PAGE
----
Dec 13, 2016, 05:56AM

Christie Brinkley and Her Knees Back in the 1980s

Plus David Byrne and his voice.

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My chief memory of People is not quite masturbating to Christie Brinkley. Or perhaps Cheryl Tiegs. Both, maybe, at different times: 1981 and 1985, say, college and post-college.

Blondes used to stride the pages of the magazine. To read it—glance at it—was to look at teeth and vibrant sheets of hair. During the 70s the blondes on view advertised California and/or good health (Cheryl Tiegs, Farrah Fawcett, Cheryl Ladd). During the 80s there was Christie Brinkley. Possibly it was her and nobody else. She seemed like a crowning of the type, as if the blonde makers had decided to outdo themselves and present a supreme example.

The 80s were like that: everything became glossier or more jacked-up or bred with only the type’s prize qualities. Prince was an example: a champion hybrid of Hendrix, James Brown and half the Brill Building. The record sales of Thriller and Born in the U.S.A. were examples. Sylvester Stallone’s physique was an example, and so were Christie Brinkley’s legs and It by Stephen King and the Indiana Jones movies. Everything good was to be present in quantities and to degrees never known before. The ratchet of the possible was being jammed upward.

My contact with the new possibilities took various paltry forms. One of them was this: to look at a pair of kneecaps stationed so far above and so far below the end-points of a woman’s legs. A dumb issue of People lay open before me. In one bathroom or another, next to one mattress or another, I leafed through pages and hunted material, and in the end maybe the extended legs and a woman in the full-page ad for Revlon Flex for me to have a go. But that’s not how I remember it. Either way the 80s passed me by.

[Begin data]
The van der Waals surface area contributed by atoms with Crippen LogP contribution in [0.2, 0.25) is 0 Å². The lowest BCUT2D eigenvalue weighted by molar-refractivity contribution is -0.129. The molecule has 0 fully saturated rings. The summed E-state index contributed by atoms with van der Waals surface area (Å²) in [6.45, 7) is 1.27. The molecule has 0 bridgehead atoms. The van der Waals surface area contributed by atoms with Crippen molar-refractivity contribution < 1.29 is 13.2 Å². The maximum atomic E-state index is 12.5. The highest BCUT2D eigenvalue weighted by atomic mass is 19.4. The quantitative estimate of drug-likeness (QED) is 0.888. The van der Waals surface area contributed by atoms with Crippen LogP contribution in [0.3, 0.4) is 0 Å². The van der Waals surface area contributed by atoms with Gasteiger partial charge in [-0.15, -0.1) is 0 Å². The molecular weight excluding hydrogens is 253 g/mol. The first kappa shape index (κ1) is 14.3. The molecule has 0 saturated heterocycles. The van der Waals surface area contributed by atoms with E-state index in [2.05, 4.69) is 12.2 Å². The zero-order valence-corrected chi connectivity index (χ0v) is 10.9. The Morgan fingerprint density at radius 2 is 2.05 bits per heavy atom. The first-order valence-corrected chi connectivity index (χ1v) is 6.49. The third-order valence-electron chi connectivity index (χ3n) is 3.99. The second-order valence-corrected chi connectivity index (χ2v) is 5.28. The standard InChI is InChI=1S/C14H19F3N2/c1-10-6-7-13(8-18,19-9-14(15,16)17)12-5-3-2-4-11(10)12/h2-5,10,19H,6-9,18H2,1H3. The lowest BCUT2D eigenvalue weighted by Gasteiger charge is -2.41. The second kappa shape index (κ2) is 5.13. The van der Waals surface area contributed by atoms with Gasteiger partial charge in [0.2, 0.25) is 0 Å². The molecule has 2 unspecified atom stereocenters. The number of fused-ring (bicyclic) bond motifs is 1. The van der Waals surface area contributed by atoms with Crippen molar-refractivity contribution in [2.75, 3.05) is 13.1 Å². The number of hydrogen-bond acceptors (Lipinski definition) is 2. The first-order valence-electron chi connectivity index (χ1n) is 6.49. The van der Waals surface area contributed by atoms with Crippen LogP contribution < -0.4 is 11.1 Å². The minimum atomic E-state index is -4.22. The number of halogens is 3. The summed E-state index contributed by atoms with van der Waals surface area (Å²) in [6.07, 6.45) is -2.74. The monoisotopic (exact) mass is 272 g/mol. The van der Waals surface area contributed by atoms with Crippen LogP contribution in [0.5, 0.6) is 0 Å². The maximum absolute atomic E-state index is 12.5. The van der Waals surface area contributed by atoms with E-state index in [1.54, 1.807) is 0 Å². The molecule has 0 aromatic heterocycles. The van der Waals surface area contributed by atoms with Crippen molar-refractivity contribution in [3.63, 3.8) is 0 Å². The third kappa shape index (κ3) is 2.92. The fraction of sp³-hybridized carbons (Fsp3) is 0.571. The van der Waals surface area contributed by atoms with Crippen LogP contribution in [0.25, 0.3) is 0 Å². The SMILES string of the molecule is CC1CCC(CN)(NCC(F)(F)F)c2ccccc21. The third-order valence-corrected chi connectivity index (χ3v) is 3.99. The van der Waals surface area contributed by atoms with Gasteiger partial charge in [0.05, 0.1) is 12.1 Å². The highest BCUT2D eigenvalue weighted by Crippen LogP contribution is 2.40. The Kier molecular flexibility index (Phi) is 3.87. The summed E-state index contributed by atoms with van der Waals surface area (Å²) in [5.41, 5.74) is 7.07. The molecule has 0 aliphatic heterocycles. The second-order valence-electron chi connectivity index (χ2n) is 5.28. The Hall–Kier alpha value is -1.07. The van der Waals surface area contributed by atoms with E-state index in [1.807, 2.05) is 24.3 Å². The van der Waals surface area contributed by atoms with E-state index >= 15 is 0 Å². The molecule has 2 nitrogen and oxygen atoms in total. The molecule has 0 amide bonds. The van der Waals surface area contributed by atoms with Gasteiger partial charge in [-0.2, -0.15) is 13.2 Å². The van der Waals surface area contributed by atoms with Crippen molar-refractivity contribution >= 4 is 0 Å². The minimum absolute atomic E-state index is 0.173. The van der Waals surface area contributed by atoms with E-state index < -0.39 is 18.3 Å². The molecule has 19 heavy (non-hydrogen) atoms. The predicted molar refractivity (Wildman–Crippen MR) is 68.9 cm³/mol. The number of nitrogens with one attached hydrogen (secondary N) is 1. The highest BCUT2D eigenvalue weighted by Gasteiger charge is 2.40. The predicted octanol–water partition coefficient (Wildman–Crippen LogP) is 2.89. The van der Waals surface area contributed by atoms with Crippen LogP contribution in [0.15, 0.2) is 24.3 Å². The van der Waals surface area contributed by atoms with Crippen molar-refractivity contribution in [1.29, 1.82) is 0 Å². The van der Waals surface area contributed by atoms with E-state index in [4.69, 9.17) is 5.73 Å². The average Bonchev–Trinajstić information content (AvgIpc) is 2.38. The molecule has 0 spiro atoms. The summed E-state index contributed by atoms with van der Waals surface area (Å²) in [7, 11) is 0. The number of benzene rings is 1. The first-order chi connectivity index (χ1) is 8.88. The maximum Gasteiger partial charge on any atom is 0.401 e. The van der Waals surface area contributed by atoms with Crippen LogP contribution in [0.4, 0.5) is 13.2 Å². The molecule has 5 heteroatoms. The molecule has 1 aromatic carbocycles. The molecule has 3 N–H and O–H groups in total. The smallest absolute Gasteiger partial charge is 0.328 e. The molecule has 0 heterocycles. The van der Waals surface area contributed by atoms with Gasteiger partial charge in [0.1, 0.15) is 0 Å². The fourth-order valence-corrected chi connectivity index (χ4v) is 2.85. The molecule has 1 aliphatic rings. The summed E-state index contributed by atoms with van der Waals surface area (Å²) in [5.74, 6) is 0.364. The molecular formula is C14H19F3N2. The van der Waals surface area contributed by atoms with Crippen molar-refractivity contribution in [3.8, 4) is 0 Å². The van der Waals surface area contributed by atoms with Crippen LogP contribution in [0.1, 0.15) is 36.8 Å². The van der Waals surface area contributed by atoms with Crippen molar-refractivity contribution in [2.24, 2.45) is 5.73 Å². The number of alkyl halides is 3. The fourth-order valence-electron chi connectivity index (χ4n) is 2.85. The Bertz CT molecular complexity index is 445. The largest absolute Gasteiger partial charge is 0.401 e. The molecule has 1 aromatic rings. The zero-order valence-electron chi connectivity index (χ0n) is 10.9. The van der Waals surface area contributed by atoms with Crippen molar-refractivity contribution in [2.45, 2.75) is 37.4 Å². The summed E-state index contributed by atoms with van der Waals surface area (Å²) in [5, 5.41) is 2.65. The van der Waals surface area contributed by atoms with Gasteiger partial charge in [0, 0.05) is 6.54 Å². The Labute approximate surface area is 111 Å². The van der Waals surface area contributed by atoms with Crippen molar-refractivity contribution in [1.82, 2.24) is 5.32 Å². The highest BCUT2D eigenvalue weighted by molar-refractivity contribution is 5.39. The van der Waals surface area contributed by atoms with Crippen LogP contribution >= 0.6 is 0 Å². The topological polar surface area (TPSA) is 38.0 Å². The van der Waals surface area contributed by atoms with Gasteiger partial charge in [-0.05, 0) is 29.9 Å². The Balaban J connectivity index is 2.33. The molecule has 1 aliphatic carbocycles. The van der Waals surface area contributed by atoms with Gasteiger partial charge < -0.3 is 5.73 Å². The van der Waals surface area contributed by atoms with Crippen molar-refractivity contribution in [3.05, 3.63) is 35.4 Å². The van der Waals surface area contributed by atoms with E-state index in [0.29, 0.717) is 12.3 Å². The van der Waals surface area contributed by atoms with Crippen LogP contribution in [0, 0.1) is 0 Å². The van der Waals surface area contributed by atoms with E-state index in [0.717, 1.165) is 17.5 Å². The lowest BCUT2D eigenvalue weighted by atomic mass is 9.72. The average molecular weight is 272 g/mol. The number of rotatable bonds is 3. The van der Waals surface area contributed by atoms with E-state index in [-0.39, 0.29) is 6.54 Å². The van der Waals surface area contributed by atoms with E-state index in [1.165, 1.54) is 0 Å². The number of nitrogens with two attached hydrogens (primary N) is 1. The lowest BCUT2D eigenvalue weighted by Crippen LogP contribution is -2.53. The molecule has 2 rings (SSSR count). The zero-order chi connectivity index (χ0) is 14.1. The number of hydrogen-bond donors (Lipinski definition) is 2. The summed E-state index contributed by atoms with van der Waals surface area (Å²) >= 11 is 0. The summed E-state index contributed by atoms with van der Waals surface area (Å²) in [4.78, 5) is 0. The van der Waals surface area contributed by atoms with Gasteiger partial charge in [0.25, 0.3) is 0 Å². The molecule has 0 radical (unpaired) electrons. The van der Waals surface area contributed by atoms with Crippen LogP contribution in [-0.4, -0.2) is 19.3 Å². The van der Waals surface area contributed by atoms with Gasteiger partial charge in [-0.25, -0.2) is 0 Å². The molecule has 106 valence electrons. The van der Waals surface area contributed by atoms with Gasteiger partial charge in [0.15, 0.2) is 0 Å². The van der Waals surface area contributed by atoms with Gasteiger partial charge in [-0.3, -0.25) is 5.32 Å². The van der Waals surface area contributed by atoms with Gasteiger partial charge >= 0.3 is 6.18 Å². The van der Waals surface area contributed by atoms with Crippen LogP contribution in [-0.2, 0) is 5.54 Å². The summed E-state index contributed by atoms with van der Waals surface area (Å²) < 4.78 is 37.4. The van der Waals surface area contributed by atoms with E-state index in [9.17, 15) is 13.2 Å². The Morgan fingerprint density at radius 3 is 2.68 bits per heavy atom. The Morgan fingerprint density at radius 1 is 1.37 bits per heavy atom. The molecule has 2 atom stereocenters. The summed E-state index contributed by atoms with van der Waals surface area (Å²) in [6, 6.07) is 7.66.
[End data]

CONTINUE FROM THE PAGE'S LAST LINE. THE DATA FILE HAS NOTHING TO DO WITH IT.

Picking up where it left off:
Artsy fog horn. When I think of the 80s, I think of a distant blimp hanging over green countryside. This is eccentric, but what do you expect. I was parked off to the side. I didn't experience the cocaine and debt and good money. I read about big people in magazines, and I went to Tower and bought cassettes.

David Byrne was a very big man of the day, and he deserved it. But I have an odd bias against him. It shows up in this way: when I hear lines read by Byrne, I cringe. To understand why, find The Knee Plays. Life wilts at the sound of that voice.

I noticed this 25 or 30 years ago, and it’s a fact I keep tucked away. Now and then, every few decades, I consider the Byrne phenomenon. When I do, I append this note: his voice, aimed into a microphone and speaking words, is a solemn trudge that makes something painful out of the deadpan and off-kilter. Every imitator of the Talking Heads risked moments like this; many imitators perpetrated them wholesale. So did Byrne. Not when singing, but here, when he had lines to say. He tried too hard. Even David Byrne could try too hard, and that fact provides scale for everything else.

—Follow C.T. May on Twitter: @CTMay3


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